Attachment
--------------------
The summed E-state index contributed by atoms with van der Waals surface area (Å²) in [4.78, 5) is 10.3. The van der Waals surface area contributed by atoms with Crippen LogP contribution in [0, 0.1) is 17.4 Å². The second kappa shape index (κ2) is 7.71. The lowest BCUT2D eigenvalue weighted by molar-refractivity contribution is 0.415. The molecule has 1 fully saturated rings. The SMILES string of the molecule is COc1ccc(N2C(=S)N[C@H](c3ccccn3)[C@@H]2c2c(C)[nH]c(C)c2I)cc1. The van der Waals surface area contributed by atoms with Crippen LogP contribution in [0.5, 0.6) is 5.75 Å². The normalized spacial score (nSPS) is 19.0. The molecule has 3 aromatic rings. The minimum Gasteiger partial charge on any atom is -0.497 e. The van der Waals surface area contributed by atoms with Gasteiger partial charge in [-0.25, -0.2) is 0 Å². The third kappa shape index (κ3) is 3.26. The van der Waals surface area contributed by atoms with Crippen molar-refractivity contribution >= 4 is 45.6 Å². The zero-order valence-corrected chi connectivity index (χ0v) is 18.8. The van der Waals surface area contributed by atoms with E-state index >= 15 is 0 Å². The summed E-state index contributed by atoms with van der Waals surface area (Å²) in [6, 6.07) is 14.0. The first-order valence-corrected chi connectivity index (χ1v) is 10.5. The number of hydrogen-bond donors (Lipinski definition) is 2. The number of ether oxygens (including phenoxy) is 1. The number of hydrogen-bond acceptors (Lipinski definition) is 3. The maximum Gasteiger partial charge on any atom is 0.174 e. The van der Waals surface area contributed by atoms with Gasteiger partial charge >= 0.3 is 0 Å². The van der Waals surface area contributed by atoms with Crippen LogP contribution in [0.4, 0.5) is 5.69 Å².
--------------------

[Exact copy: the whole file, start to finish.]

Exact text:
The summed E-state index contributed by atoms with van der Waals surface area (Å²) in [4.78, 5) is 10.3. The van der Waals surface area contributed by atoms with Crippen LogP contribution in [0, 0.1) is 17.4 Å². The second kappa shape index (κ2) is 7.71. The lowest BCUT2D eigenvalue weighted by molar-refractivity contribution is 0.415. The molecule has 1 fully saturated rings. The SMILES string of the molecule is COc1ccc(N2C(=S)N[C@H](c3ccccn3)[C@@H]2c2c(C)[nH]c(C)c2I)cc1. The van der Waals surface area contributed by atoms with Crippen LogP contribution in [0.5, 0.6) is 5.75 Å². The normalized spacial score (nSPS) is 19.0. The molecule has 3 aromatic rings. The minimum Gasteiger partial charge on any atom is -0.497 e. The van der Waals surface area contributed by atoms with Gasteiger partial charge in [-0.25, -0.2) is 0 Å². The third kappa shape index (κ3) is 3.26. The van der Waals surface area contributed by atoms with Crippen molar-refractivity contribution >= 4 is 45.6 Å². The zero-order valence-corrected chi connectivity index (χ0v) is 18.8. The van der Waals surface area contributed by atoms with E-state index >= 15 is 0 Å². The summed E-state index contributed by atoms with van der Waals surface area (Å²) in [6, 6.07) is 14.0. The first-order valence-corrected chi connectivity index (χ1v) is 10.5. The number of hydrogen-bond donors (Lipinski definition) is 2. The number of ether oxygens (including phenoxy) is 1. The number of hydrogen-bond acceptors (Lipinski definition) is 3. The maximum Gasteiger partial charge on any atom is 0.174 e. The van der Waals surface area contributed by atoms with Gasteiger partial charge >= 0.3 is 0 Å². The van der Waals surface area contributed by atoms with Crippen LogP contribution in [0.4, 0.5) is 5.69 Å².